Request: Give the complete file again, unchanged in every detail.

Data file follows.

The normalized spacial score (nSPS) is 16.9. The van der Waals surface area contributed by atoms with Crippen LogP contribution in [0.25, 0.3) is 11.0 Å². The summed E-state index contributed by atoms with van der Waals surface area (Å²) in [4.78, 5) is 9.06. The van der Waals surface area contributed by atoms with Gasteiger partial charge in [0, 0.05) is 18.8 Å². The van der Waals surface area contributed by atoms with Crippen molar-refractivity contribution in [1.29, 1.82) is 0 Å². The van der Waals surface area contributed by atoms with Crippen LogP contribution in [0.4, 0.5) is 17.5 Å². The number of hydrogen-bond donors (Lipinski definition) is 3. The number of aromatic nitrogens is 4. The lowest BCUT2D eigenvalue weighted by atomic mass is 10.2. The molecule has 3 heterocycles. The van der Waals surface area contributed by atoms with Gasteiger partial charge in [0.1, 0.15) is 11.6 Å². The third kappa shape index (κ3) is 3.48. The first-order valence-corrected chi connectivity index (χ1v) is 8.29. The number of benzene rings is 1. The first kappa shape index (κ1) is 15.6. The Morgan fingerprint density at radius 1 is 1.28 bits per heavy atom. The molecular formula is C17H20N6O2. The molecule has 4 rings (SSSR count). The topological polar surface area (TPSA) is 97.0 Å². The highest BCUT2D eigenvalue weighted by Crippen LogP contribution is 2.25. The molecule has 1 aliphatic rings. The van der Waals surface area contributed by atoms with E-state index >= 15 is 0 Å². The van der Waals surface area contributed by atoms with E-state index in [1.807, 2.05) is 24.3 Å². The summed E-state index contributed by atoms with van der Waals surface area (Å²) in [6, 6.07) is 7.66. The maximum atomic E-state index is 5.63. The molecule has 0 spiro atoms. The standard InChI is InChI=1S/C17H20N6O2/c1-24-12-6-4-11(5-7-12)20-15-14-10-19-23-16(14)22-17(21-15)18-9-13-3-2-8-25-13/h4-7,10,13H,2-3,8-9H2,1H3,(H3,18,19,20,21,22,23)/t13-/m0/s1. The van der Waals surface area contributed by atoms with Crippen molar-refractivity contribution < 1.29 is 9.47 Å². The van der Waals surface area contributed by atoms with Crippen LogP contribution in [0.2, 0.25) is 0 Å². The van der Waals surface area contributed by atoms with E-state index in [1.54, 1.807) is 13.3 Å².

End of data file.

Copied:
The normalized spacial score (nSPS) is 16.9. The van der Waals surface area contributed by atoms with Crippen LogP contribution in [0.25, 0.3) is 11.0 Å². The summed E-state index contributed by atoms with van der Waals surface area (Å²) in [4.78, 5) is 9.06. The van der Waals surface area contributed by atoms with Gasteiger partial charge in [0, 0.05) is 18.8 Å². The van der Waals surface area contributed by atoms with Crippen molar-refractivity contribution in [1.29, 1.82) is 0 Å². The van der Waals surface area contributed by atoms with Crippen LogP contribution in [0.4, 0.5) is 17.5 Å². The number of hydrogen-bond donors (Lipinski definition) is 3. The number of aromatic nitrogens is 4. The lowest BCUT2D eigenvalue weighted by atomic mass is 10.2. The molecule has 3 heterocycles. The van der Waals surface area contributed by atoms with Gasteiger partial charge in [0.1, 0.15) is 11.6 Å². The third kappa shape index (κ3) is 3.48. The first-order valence-corrected chi connectivity index (χ1v) is 8.29. The number of benzene rings is 1. The first kappa shape index (κ1) is 15.6. The Morgan fingerprint density at radius 1 is 1.28 bits per heavy atom. The molecular formula is C17H20N6O2. The molecule has 4 rings (SSSR count). The topological polar surface area (TPSA) is 97.0 Å². The highest BCUT2D eigenvalue weighted by Crippen LogP contribution is 2.25. The molecule has 1 aliphatic rings. The van der Waals surface area contributed by atoms with E-state index >= 15 is 0 Å². The van der Waals surface area contributed by atoms with E-state index in [1.807, 2.05) is 24.3 Å². The summed E-state index contributed by atoms with van der Waals surface area (Å²) in [6, 6.07) is 7.66. The maximum atomic E-state index is 5.63. The molecule has 0 spiro atoms. The standard InChI is InChI=1S/C17H20N6O2/c1-24-12-6-4-11(5-7-12)20-15-14-10-19-23-16(14)22-17(21-15)18-9-13-3-2-8-25-13/h4-7,10,13H,2-3,8-9H2,1H3,(H3,18,19,20,21,22,23)/t13-/m0/s1. The van der Waals surface area contributed by atoms with Crippen molar-refractivity contribution < 1.29 is 9.47 Å². The van der Waals surface area contributed by atoms with Crippen LogP contribution in [0.2, 0.25) is 0 Å². The van der Waals surface area contributed by atoms with E-state index in [1.54, 1.807) is 13.3 Å².